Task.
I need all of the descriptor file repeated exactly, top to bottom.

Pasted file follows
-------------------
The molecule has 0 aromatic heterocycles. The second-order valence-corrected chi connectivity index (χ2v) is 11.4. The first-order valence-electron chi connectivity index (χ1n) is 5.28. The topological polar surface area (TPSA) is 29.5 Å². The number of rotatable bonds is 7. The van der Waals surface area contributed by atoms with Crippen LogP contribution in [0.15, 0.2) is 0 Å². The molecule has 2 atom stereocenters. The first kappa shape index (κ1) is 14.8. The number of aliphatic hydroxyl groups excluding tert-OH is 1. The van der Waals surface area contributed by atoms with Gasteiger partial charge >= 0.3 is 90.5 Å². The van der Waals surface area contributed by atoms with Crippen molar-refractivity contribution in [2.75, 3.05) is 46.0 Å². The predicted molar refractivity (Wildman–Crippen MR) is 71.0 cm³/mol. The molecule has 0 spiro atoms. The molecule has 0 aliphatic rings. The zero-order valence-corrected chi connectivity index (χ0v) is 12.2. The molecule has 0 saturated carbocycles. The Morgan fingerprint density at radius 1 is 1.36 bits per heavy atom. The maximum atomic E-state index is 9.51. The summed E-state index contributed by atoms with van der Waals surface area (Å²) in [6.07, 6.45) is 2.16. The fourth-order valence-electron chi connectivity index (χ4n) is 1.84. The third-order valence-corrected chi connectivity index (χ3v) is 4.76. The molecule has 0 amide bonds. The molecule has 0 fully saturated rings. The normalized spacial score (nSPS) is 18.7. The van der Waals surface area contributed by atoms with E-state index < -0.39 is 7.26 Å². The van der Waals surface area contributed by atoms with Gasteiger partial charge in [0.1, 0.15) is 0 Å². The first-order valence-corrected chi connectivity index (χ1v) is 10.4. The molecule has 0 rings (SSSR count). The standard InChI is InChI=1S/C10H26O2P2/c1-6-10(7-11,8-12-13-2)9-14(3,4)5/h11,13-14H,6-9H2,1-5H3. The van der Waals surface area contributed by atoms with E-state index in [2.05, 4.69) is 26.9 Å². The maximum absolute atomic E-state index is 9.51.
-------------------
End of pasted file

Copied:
The molecule has 0 aromatic heterocycles. The second-order valence-corrected chi connectivity index (χ2v) is 11.4. The first-order valence-electron chi connectivity index (χ1n) is 5.28. The topological polar surface area (TPSA) is 29.5 Å². The number of rotatable bonds is 7. The van der Waals surface area contributed by atoms with Crippen LogP contribution in [0.15, 0.2) is 0 Å². The molecule has 2 atom stereocenters. The first kappa shape index (κ1) is 14.8. The number of aliphatic hydroxyl groups excluding tert-OH is 1. The van der Waals surface area contributed by atoms with Gasteiger partial charge >= 0.3 is 90.5 Å². The van der Waals surface area contributed by atoms with Crippen molar-refractivity contribution in [2.75, 3.05) is 46.0 Å². The predicted molar refractivity (Wildman–Crippen MR) is 71.0 cm³/mol. The molecule has 0 spiro atoms. The molecule has 0 aliphatic rings. The zero-order valence-corrected chi connectivity index (χ0v) is 12.2. The molecule has 0 saturated carbocycles. The Morgan fingerprint density at radius 1 is 1.36 bits per heavy atom. The maximum atomic E-state index is 9.51. The summed E-state index contributed by atoms with van der Waals surface area (Å²) in [6.07, 6.45) is 2.16. The fourth-order valence-electron chi connectivity index (χ4n) is 1.84. The third-order valence-corrected chi connectivity index (χ3v) is 4.76. The molecule has 0 amide bonds. The molecule has 0 fully saturated rings. The normalized spacial score (nSPS) is 18.7. The van der Waals surface area contributed by atoms with E-state index < -0.39 is 7.26 Å². The van der Waals surface area contributed by atoms with Gasteiger partial charge in [0.1, 0.15) is 0 Å². The first-order valence-corrected chi connectivity index (χ1v) is 10.4. The molecule has 0 rings (SSSR count). The standard InChI is InChI=1S/C10H26O2P2/c1-6-10(7-11,8-12-13-2)9-14(3,4)5/h11,13-14H,6-9H2,1-5H3. The van der Waals surface area contributed by atoms with E-state index in [2.05, 4.69) is 26.9 Å². The maximum absolute atomic E-state index is 9.51.